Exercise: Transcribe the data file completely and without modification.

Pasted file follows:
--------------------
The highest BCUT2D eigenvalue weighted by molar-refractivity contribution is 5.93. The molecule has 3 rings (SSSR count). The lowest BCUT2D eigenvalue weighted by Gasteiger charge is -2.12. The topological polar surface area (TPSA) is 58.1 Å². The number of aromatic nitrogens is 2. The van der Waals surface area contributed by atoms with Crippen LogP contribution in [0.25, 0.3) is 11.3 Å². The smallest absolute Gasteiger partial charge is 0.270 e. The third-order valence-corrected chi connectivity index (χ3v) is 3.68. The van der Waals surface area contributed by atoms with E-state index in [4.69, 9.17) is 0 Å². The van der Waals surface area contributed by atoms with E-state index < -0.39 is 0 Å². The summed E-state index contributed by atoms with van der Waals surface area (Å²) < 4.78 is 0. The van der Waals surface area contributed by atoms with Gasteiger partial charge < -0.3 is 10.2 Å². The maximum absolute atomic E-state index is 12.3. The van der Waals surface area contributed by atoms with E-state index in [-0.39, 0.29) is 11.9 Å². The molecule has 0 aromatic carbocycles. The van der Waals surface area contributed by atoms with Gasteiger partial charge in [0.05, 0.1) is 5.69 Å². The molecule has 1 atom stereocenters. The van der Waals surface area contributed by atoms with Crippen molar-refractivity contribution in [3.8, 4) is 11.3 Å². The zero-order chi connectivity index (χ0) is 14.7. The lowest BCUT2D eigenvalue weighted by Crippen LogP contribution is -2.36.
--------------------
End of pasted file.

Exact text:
The highest BCUT2D eigenvalue weighted by molar-refractivity contribution is 5.93. The molecule has 3 rings (SSSR count). The lowest BCUT2D eigenvalue weighted by Gasteiger charge is -2.12. The topological polar surface area (TPSA) is 58.1 Å². The number of aromatic nitrogens is 2. The van der Waals surface area contributed by atoms with Crippen LogP contribution in [0.25, 0.3) is 11.3 Å². The smallest absolute Gasteiger partial charge is 0.270 e. The third-order valence-corrected chi connectivity index (χ3v) is 3.68. The van der Waals surface area contributed by atoms with E-state index in [4.69, 9.17) is 0 Å². The van der Waals surface area contributed by atoms with E-state index < -0.39 is 0 Å². The summed E-state index contributed by atoms with van der Waals surface area (Å²) < 4.78 is 0. The van der Waals surface area contributed by atoms with Gasteiger partial charge < -0.3 is 10.2 Å². The maximum absolute atomic E-state index is 12.3. The van der Waals surface area contributed by atoms with E-state index in [-0.39, 0.29) is 11.9 Å². The molecule has 0 aromatic carbocycles. The van der Waals surface area contributed by atoms with Gasteiger partial charge in [0.05, 0.1) is 5.69 Å². The molecule has 1 atom stereocenters. The van der Waals surface area contributed by atoms with Crippen molar-refractivity contribution in [3.8, 4) is 11.3 Å². The zero-order chi connectivity index (χ0) is 14.7. The lowest BCUT2D eigenvalue weighted by Crippen LogP contribution is -2.36.